Macro photography at the Allotment
I haven't been up to the park at all this week with my camera (although I've been up there on my bike for a spin). We had a severe heatwave here in the UK on Monday and Tuesday (along with vast swathes of Europe, who are having to deal with some terrible wild fires thanks to the high temperatures). It's something I'll probably want to discuss another time, but I will say that it was pretty scary, as the UK should never hit 40 degrees. Our little house was built in 1880, and it is not designed to stay cool in this sort of hot weather. It was a grim couple of days.
Although I haven't been to the park with my camera, I did have a wander around the allotment with my macro lens. I'm not sure if other countries have allotments, but here in London, they are IMO the holy grail of city living. A little oasis of calm. We put our names down for an allotment when we moved to south west London in 2014. It felt like we would never get to the top of the list, until we received notice in Feb 2020 that we were now eligible for an allotment plot.
Our first plot was tiny, and a little run down. But the beds were in good shape and we were very keen to get cracking. Little did we know that just over a month later, we would be in lockdown. Going to the allotment was still permitted under lockdown rules, as it was considered 'exercise'. I wasn't working and my husband was down to 4 day weeks, and we spent hours on our little allotment plot, planting everything we could think of. After a few months, it was looking amazing, and every day we would head home with armfuls of produce.
The plot, much as we loved it, was very small. We constantly ran out of space. So when we were offered a completely derelict, but much larger plot, we jumped at the opportunity. We took over the new plot in December 2021. Here's a phone snap of how it looked at the time.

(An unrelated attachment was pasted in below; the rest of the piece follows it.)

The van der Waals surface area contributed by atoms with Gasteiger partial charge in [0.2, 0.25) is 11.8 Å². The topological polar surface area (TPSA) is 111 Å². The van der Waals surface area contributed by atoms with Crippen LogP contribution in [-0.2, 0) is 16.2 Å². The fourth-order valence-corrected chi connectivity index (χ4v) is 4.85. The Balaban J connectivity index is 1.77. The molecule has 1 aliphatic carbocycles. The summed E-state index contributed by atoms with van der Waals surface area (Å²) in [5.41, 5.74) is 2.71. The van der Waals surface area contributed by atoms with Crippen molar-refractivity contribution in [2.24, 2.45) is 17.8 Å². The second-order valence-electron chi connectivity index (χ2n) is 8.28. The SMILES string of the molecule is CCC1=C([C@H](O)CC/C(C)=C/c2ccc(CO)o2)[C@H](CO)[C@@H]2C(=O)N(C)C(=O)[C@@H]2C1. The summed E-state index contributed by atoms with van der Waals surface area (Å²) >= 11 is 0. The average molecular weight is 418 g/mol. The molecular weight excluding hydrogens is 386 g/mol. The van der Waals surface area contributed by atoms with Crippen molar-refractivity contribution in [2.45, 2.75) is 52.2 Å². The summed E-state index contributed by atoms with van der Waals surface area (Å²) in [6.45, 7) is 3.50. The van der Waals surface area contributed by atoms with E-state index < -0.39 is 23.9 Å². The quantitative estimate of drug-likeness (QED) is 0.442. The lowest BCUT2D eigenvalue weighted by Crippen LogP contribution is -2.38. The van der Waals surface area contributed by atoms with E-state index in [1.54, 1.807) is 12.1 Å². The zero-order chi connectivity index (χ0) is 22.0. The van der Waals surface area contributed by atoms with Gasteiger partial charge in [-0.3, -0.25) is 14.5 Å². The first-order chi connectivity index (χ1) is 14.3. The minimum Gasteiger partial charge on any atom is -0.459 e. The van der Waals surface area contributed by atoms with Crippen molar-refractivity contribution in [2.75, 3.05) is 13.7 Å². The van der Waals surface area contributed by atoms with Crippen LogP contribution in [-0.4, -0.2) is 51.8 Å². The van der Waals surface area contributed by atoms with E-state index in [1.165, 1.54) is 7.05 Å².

And below, a recent phone photo taken at the beginning of June.
Quite a transformation. My husband did a LOT of work to get the rubbish cleared from the site. It was so much worse than we imagined. Plastic, carpet, fake grass, metal gates, a front door, piles of rubble and bricks, all buried under the overgrowth. In the end, a skip was required to remove all the junk. However, the hard work paid off. :)
So, on to the photos that I took with my macro lens. I LOVE how this bee is covered in pollen.
Yellow courgette. We have 2 of these plants, and currently we take home at least 1 courgette every day. :)
Lots of the plot holders grow lavender and other flowers to help the pollinators. This lavender was growing on the front of a neighbours plot, bordering the shared path. I believe that the butterfly is a large white.
Nigella flower seed heads
Sunflower flower bud.
Round Courgette (Tonda Di Piacenza)
A photo of our gooseberry bush, taken after Tuesday's 40 degrees record breaking temperature. It survived 38 degrees on Monday, was watered first thing on Tuesday morning, but by 8pm Tuesday evening, when we finally ventured out of the house, it had been transformed from a healthy bush, to being badly burned by the heat and the sun.
I feel so sorry for the farmers, who are having a tremendously difficult time in this dry and hot weather. It must be an absolute nightmare.
This week, I might head to Kew Gardens for more macro photography. Or head into London, or somewhere along the banks of the Thames...